Principal Investigators (PI) 

Principal Investigators are typically medical doctors (MD) or doctors of osteopathic medicine (DO) that are selected by the sponsor (pharmaceutical company, medical device company or biotechnology company) to implement/execute the clinical trials at their clinical research site. According to clinicaltrials.gov, principal investigator is defined as...the person who is responsible for the scientific and technical direction of the entire clinical study2. In clinical research, a “site” is where the subjects will be seen for the clinical trial. A site can be at the PIs private practice, medical group practice or hospital.  

 Clinical Research Coordinator/Study Coordinators 

Clinical Research Study Coordinators assist the principal investigator in clinical trials. The PI is responsible for delegating responsibilities to the study coordinator (and other research study responsibilities to study team members). They are, most times, responsible for collecting informed consents, coordinating subject study visits, performing study related procedures, collecting and shipping laboratory samples and maintaining regulatory documents. Below you will find a sample schedule of events that the site will follow when it comes to subject visits.

Clinical Trial Participants/Study Volunteers/Subjects

Clinical trial participants (subjects) must qualify for a study before being enrolled in a study. The principal investigator or study staff will identify potential research participants and invite them to participate, this is called pre-screening. Once the potential research participant arrives at the study site, the subject will go through a screening process. If the subject has agreed to participate in the study, they will sign an informed consent form (that is IRB approved and provided to the subject by the site) and then will be evaluated to see if the subject meets the study requirements regarding the inclusion and exclusion criteria. 

Informed Consent Form (ICF)/Process: A process by which a subject voluntarily confirms his or her willingness to participate in a particular trial, after having been informed of all aspects of the trial that are relevant to the subject’s decision to participate. Informed consent is documented by means of a written, signed, and dated informed consent form.5 

New Drug Application 

Once all phases of a study have been completed the study sponsor will then file a New Drug Application with the FDA in hopes of obtaining FDA approval. The NDA application is the vehicle through which drug sponsors formally propose that the FDA approve a new pharmaceutical for sale and marketing in the U.S.  The data gathered during the animal studies and human clinical trials of an Investigational New Drug (IND) become part of the NDA.6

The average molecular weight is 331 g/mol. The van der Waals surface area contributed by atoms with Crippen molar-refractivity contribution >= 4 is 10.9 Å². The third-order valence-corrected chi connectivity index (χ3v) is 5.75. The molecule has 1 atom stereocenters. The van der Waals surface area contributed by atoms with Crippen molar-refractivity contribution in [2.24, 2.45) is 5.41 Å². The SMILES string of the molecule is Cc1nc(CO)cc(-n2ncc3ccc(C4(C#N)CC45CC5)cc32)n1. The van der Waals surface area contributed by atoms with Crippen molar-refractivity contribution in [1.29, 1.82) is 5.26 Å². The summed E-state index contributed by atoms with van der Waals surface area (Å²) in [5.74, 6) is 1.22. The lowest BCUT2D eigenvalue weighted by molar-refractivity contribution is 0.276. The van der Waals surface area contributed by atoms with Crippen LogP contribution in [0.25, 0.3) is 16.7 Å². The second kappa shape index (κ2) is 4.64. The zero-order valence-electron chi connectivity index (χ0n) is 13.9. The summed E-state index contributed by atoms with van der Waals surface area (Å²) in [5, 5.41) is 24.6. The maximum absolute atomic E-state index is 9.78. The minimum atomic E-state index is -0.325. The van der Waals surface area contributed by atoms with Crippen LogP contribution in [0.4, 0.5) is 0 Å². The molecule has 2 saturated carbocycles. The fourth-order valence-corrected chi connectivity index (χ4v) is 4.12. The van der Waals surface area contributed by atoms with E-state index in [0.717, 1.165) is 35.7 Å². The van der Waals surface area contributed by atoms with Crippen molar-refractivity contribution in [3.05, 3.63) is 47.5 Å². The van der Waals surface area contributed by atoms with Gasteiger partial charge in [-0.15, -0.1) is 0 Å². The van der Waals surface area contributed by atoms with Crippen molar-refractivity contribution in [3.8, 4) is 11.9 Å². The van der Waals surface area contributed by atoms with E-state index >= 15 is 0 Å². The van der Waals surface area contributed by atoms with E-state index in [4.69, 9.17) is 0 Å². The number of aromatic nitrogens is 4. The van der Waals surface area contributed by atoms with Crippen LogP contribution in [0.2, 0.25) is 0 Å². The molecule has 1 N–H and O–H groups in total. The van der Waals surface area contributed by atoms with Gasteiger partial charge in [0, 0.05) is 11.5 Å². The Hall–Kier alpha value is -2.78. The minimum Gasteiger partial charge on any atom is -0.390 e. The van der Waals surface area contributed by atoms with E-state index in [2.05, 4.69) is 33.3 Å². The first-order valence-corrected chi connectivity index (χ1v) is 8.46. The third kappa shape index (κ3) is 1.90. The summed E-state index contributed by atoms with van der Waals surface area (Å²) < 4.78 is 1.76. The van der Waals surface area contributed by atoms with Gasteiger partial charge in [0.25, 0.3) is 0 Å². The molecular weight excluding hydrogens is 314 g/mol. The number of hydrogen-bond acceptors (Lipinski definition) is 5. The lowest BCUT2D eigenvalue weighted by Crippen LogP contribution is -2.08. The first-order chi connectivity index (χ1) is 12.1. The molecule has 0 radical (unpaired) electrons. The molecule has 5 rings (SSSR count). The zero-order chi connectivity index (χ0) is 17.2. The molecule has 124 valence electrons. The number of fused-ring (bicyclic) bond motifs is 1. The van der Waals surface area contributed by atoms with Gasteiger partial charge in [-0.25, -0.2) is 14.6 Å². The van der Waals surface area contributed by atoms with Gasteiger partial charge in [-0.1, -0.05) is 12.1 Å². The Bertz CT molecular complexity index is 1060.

Therapeutic Areas, Indications and Medical Specialties

Sponsors are obligated to selected principal investigators that are qualified by EDUCATION, TRAINING, AND EXPERIENCE THAT QUALIFY THE INVESTIGATOR AS AN EXPERT IN THE CLINICAL INVESTIGATION OF THE DRUG FOR THE USE UNDER INVESTIGATION (refer to box 2 of the FDA Form 1572).

To learn more about clinical trials, please visit www.clinicaltrials.gov website.

ClinicalTrials.Gov - is an online registry of clinical trials that are being conducted around the world.  ClinicalTrials.gov is operated by the National Library of Medicine at the National Institutes of Health and can be accessed by anyone who has access to the internet.7 

As of May 2021, there are 378,302 studies being conducted in all 50 states and in 220 countries.  On this website established by the government, you will find information about the sponsoring company, condition, study type, phase, intervention, outcome measures for each study and more!



References

  1. NCI Dictionary of Cancer Terms. National Cancer Institute. (n.d.). https://www.cancer.gov/publications/dictionaries/cancer-terms/search/clinical%20research/?searchMode=Begins.
  2. Glossary of Common Site Terms. ClinicalTrials.gov. (n.d.). https://clinicaltrials.gov/ct2/about-studies/glossary.
  3. CFR - Code of Federal Regulations Title 21. accessdata.fda.gov. (n.d.). http://www.accessdata.fda.gov/scripts/cdrh/cfdocs/cfcfr/CFRSearch.cfm?fr=312.3 
  4. Code of Federal Regulations Title 21. accessdata.fda.gov. (n.d.). https://www.accessdata.fda.gov/scripts/cdrh/cfdocs/cfcfr/cfrsearch.cfm?fr=56.102
  5. https://www.fda.gov/media/93884/download 
  6. Center for Drug Evaluation and Research. (n.d.). New Drug Application (NDA). U.S. Food and Drug Administration. https://www.fda.gov/drugs/types-applications/new-drug-application-nda#:~:text=The%20NDA%20application%20is%20the,become%20part%20of%20the%20NDA
  7. Commissioner, O. of the. (n.d.). Glossary of Terms. U.S. Food and Drug Administration. https://www.fda.gov/patients/clinical-trials-what-patients-need-know/glossary-terms